Everyone knows Harvard. The prestigious 373-year-old university rejects 95% of the people who apply. But the ones who get in usually end up doing pretty well. The Ivy League institution counts JFK and FDR among its alumni -- but that's ancient history. It also can claim such respected finance gurus as former U.S. Treasury Secretary and current Obama economic advisor Larry Summers, and current U.S. Fed Chair and Time Person of the Year Ben Bernanke.
But that Summers fellow seems to have left Harvard with a little bit of a financial problem. That's because Summers didn't just attend Harvard -- he was its president from 2002 to 2006. During that time, he made some choices that later led to serious damage to its endowment, which peaked at $36.9 billion in June 2008 -- but has since lost 30% of its value, dropping to $26 billion, according to Bloomberg News.
(from Daily Finance, December 18, 2009)
In 2004, Summers also put some interest rate swaps on Harvard's books for its cash account. Later, Harvard had to pay $1 billion to get out of them. In fact, in October 2008, Harvard was in such fiscal hot water that it had to borrow $2.5 billion from the commonwealth of Massachusetts, almost $500 million of which was used within days to exit those swap agreements, which Harvard had entered in order to finance a Summers-led expansion in Allston, Mass., across the Charles River from its main campus in Cambridge.
What is an interest rate swap and how did Harvard get into so much trouble with them? Put simply, an interest rate swap is a bet on the direction of interest rates. Let's say Institution A issues a bond with a variable interest rate that it must make payments on, but it expects rates to rise. It wants to lock in what it thinks are the current low rates. Meanwhile, let's say Institution B is issuing a different, fixed-rate bond, but it fears interest rates will fall. Institution B wants to pay an interest rate that will go down as the market rate tumbles.
An interest rate swap lets B trade its fixed interest rate for A's variable one. In this scenario, the parties are playing a zero-sum game where one party's profit comes out of the hide of its counterparty. For example, if interest rates fall, A is in big trouble because it needs to pay B the difference between the higher original rate and the market's far lower one. It was just such a slip-up that made Summers' 2004 bet so costly for Harvard.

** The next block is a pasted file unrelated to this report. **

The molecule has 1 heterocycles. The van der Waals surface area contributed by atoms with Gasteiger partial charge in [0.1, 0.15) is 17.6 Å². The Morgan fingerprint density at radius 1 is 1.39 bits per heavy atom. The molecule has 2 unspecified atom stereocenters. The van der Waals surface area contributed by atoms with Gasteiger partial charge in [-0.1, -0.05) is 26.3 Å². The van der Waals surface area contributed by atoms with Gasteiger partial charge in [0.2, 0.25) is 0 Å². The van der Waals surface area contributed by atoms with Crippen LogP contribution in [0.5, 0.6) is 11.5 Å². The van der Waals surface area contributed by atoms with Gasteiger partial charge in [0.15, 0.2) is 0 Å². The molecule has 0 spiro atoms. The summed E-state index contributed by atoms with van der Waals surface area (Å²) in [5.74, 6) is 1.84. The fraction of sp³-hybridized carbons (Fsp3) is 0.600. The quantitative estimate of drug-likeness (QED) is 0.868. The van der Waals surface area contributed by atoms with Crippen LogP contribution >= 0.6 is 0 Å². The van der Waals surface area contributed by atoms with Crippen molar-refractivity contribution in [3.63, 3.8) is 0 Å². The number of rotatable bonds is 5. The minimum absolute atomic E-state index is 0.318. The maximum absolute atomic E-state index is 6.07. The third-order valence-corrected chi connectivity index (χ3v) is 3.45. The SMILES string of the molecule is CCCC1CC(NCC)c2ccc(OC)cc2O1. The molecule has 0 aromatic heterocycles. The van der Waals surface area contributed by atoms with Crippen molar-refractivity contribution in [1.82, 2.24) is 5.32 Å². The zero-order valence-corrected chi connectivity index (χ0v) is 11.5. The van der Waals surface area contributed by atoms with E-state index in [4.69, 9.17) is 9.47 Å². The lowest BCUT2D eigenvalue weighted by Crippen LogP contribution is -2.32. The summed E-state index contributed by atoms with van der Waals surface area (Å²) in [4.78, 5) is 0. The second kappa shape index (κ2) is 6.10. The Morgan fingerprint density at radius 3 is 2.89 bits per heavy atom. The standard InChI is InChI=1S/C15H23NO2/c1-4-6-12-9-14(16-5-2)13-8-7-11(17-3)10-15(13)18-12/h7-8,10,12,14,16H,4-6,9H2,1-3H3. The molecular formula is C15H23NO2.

In December 2004, Harvard entered into agreements that locked in interest rates on $2.3 billion of bonds for the Allston construction, with plans to borrow $1.8 billion in 2008 after the school broke ground, and the remaining $500 million through 2020, according to Bloomberg.
At the time, the Fed's overnight interest rate was 2.25%, and Summers evidently forecast that rates couldn't go any lower. So he bet, buying those interest rate swaps. What he didn't foresee was the financial collapse in 2008, which caused the world's central banks to cut interest rates to near-zero -- a move that sent the value of those interest rate swaps plunging and forced Harvard to come up with the $1 billion in quick cash.
As a result, Harvard is poorer, and the school has been forced to fire hundreds of people and trim its budgets. And the university's Allston expansion? Cranes were recently removed from the construction site of a $1 billion science center that was to be it's centerpiece. Harvard suspended work on the building last week, according to Bloomberg.